Title: Hidden Identity
Author: Adam Carpenter
Publisher: MLR Press
Cover Artist: Deana C. Jamroz
Rating: 4 of 5 Stars
When Jimmy McSwain is hired to find missing heir Harris Rothschild, he finds that identities can be altered and lives can be changed–or taken with the simple pull of the trigger.
Jimmy McSwain is a New York City private detective, operating out of Hell’s Kitchen, the rough and tumble neighborhood he grew up in. At age fourteen, he watched as his NYPD father was gunned down. Now, at age twenty-eight, gay, Jimmy has never given up pursuit of whoever killed him. But a PI must make a living, and so he’s taken on the case of missing heir Harris Rothschild, whose overbearing father doesn’t approve of his “alternate” lifestyle.Tracking down Harris is easier than expected, but the carnage that follows isn’t. With a shocking murder on his hands, and a threat coming from some unforeseen person, Jimmy’s caseload is suddenly full, and very dangerous.
I am particularly fond of the detective sub-genre in the gay lit world, simply because it follows in a great tradition of such literature while offering, like Neil Plakcy’s superior “Mahu” series and Greg Herren’s Chanse MacLeod series, cops/private eyes who are gay. This very fact offers emotional opportunities for gay readers who continue to be largely ignored by the world of mainstream detective fiction.
What I particularly like about Adam Carpenter’s Jimmy McSwain is that he manages to be a Hell’s Kitchen tough guy—all Irish pubs and street-smart swagger—while also being a modern, gentle, show-tune loving gay guy. He has no shame at being gay, no doubts about his sexuality. I happen to know the neighborhood in New York where Jimmy’s life story is set, and also that it’s beginning to replace Chelsea as the new “young gay” neighborhood, just as Chelsea replaced the gay Greenwich Village of my twenties and thirties. Carpenter knows the city and captures the feel of it vividly and with a minimum of fuss. His fine writing pays homage to the noir novel, while keeping a crisp contemporary style that suits the time and place and characters. He largely avoids stereotypes and is one of those authors for whom every character is interesting and worth his effort.
Jimmy has baggage in the form of a dead father, whose murder he witnessed as a teenager. It was that murder that propelled him into being a detective. But he also has a loving family and a kinship network in the community that keep him anchored and largely happy. Again, in this he is like Plakcy’s Hawai’ian cop Kimo Kanapa’aka. In both instances the importance of family gives the narrative solid emotional grounding as well as a sense of authenticity.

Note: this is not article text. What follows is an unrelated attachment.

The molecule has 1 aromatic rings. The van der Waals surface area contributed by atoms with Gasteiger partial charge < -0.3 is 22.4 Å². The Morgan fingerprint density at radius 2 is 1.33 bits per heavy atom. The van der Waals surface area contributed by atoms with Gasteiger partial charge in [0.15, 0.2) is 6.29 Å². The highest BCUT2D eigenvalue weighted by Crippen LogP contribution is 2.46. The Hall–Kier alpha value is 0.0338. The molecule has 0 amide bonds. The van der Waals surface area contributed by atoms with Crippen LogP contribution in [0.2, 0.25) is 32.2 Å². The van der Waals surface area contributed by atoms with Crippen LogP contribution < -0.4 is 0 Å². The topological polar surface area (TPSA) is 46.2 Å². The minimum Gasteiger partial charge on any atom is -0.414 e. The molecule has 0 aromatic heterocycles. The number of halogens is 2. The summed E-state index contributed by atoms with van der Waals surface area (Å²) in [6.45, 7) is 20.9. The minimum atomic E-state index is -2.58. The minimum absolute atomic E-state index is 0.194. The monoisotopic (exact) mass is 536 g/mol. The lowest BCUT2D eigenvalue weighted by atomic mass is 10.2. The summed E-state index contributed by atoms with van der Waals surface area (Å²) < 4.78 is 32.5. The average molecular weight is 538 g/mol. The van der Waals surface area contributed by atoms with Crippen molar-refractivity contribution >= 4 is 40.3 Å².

I don’t want to delve into the actual plot of this book, because it is too interesting to give away any details. Let’s just say I liked McSwain easily and immediately. He’s a good guy and a smart detective. His damage doesn’t make him dysfunctional, even though it sets up hurdles for him of which he is painfully aware. His vulnerability on the romantic front just makes him more sympathetic, without in any way making him weak.
“Hidden Identity” isn’t an m/m novel—there are glimmers of romance, hopes of romance even, but that seems to be something that eludes Jimmy McSwain.For now, at least.
This is the first book in what clearly promises to be an excellent series. While it is a stand-alone story, there are threads that are left unraveled at the end, suggesting directions for the next volume’s narrative. Let’s hope Carpenter continues to deliver at this level of writing and plotting, because Jimmy McSwain has the potential to hold onto his readers for a good long time.
I would like to thank the publisher for providing me with the eARC of this title in exchange for my honest opinion.
I have a number of paperbacks, most of which are signed, to giveaway. Over the between now (11 Mar 2017) and 31 Mar 2017, every comment on the blog (this post and all other new posts), will be entered to win 1 of these paperbacks. There are also some misc swag items, so there will be a few packs of these to give away as well.
Thank you so much for your support over the last 4 years. Prism will be closing its doors on 1 April 2017. All content will remain available, but no new content will appear after 31 Mar 2017. As such all request forms have been turned off. Again Thank you,
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